NHTSA seeks to recall 52 million ARC and Delphi air bag inflators

On Tuesday, the federal auto safety regulators moved to recall about 52 million air bag inflators used by dozens of major automakers, calling the parts unsafe and prone to tearing.

The National Highway Traffic Safety Administration has scheduled a public meeting for October 5 regarding its recommendation to recall the airbags, manufactured by ARC Automotive and Delphi Automotive Systems. ARC rejected the agency’s initial findings that its airbags were defective.

The agency said at least seven people were injured and one person was killed in seven crashes in the United States as a result of the defective airbags.

Of the 52 million airbags, 41 million were manufactured by ARC and 11 million were produced by Delphi using an ARC-licensed design. Airbags are manufactured in various forms in China, Mexico, and Knoxville, Tennessee, and have been used by dozens of major automakers: BMW, Ford, General Motors, Hyundai, Kia, Maserati, Mercedes-Benz, Porsche, Stelantis, Tesla, Toyota, and Volkswagen. .

“An air bag inflator that malfunctions due to rupture not only performs its function as a safety device, but also threatens injury or death, even in the event of an accident in which the vehicle’s occupants could not have been harmed,” the agency said in its announcement.

ARC and Delphi did not immediately respond to a request for comment.

The ARC issue comes several years after the safety agency investigated inflators made by Takata Corporation, the Japanese supplier, which were found to detonate violently and suddenly, even when the airbags were not deployed in a crash. In this case, the regulators determined that Takata used a propellant that could degrade over time as a result of exposure to moisture.

The safety agency has linked the Takata defect to more than a dozen deaths in the United States. More than 70 million vehicles equipped with Takata blowers have been recalled in more than 40 countries.

And in April, the safety agency, in a letter to ARC, demanded that the company recall tens of millions of airbag inflators manufactured from 2000 to 2018.

Agency investigators found that a small number of inflators designed by ARC could detonate with greater force than intended when the vehicle’s airbags are deployed, thus “presenting an unreasonable risk of death or injury,” the letter states.

The letter prompted GM to recall nearly one million vehicles built from 2014 to 2017 that were equipped with the ARC blower. The automaker said it was taking the measure “out of an abundance of caution”.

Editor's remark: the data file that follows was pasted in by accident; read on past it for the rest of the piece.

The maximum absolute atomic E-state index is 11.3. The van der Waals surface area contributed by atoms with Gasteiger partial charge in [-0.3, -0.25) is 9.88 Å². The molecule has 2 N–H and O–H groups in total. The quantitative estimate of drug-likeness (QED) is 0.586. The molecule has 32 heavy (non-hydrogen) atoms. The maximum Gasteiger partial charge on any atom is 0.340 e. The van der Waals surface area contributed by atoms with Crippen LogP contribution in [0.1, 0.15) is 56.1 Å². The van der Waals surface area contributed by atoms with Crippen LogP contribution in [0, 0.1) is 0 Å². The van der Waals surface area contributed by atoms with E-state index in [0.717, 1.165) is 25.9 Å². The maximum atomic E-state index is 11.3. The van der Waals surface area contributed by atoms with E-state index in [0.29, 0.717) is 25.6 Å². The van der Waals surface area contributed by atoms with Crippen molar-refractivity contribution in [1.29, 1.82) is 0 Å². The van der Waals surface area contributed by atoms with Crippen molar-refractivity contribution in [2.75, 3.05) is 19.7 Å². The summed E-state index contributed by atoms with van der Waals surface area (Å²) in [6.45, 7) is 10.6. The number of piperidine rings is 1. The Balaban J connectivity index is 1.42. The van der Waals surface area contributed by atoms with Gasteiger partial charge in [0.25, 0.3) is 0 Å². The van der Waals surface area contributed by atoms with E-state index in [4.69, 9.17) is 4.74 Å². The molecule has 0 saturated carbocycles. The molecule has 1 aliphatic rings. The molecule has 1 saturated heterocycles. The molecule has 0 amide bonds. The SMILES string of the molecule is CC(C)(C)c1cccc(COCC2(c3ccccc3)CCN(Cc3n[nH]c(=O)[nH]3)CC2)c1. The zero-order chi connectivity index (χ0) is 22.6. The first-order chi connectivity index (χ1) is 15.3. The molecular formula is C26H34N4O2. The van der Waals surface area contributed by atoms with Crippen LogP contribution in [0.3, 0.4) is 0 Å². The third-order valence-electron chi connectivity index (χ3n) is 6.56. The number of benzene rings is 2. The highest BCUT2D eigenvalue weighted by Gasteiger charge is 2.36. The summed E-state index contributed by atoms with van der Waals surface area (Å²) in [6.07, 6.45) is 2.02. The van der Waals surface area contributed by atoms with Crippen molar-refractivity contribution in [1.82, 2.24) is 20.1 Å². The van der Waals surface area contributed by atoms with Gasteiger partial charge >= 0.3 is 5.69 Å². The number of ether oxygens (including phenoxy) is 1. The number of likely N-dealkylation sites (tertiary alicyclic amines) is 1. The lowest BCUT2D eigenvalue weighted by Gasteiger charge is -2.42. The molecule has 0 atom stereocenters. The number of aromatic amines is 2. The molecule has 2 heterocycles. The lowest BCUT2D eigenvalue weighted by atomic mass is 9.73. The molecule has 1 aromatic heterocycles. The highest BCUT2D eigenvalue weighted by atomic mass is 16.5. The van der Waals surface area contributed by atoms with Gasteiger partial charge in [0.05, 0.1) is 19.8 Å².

In response to the agency’s request, ARC declined to issue a recall and said in a letter in May that it did not believe there was a defect, and in its view NHTSA’s findings were not based on “any objective technical or engineering conclusion.”

Inflators use an explosive such as ammonium nitrate that is compressed into tablets stored in a metal cylinder. In crashes severe enough to detonate the vehicle’s airbags, the discs should create a controlled explosion that quickly fills the airbags with gas.

The safety agency said it found that the ARC manufacturing process can leave bits of solder material, known as welding slag, inside the cylinder. If the airbags were deployed, this material could block the exit hole and cause an explosion violent enough to detonate fragments of metal and plastic inside the vehicle.

The agency has been looking into the ARC bellows since 2015. The last incident involving a tear occurred in Michigan in March, when the driver of a 2017 Chevrolet Traverse sustained facial injuries.

In its letter to regulators in May, ARC said welding slag had been ruled out as the cause of two of the seven accidents cited by the agency, and that it had not yet been conclusively found to be the cause of the other five.

Large-scale product recalls, and any related legal expenses, can result in significant costs for inflator makers. After a Takata recall, the largest in auto history, that forced it to pay millions of dollars in fines to US regulators, the company filed for bankruptcy in 2017 and was sold to Joyson Safety Systems, formerly Key Safety Systems.

Takata was responsible for the cost of replacing the faulty inflators—a task that local auto dealerships handle—but the bankruptcy filing left the automakers footing the bill. About 11 percent of damaged airbags have yet to be replaced, according to the safety agency’s latest estimate.

The agency has come under scrutiny for its investigations into vehicle defects. In May, the DOT Inspector General issued a report concluding that the agency’s Office of Defects Investigation had not identified and investigated safety defects in a timely manner.

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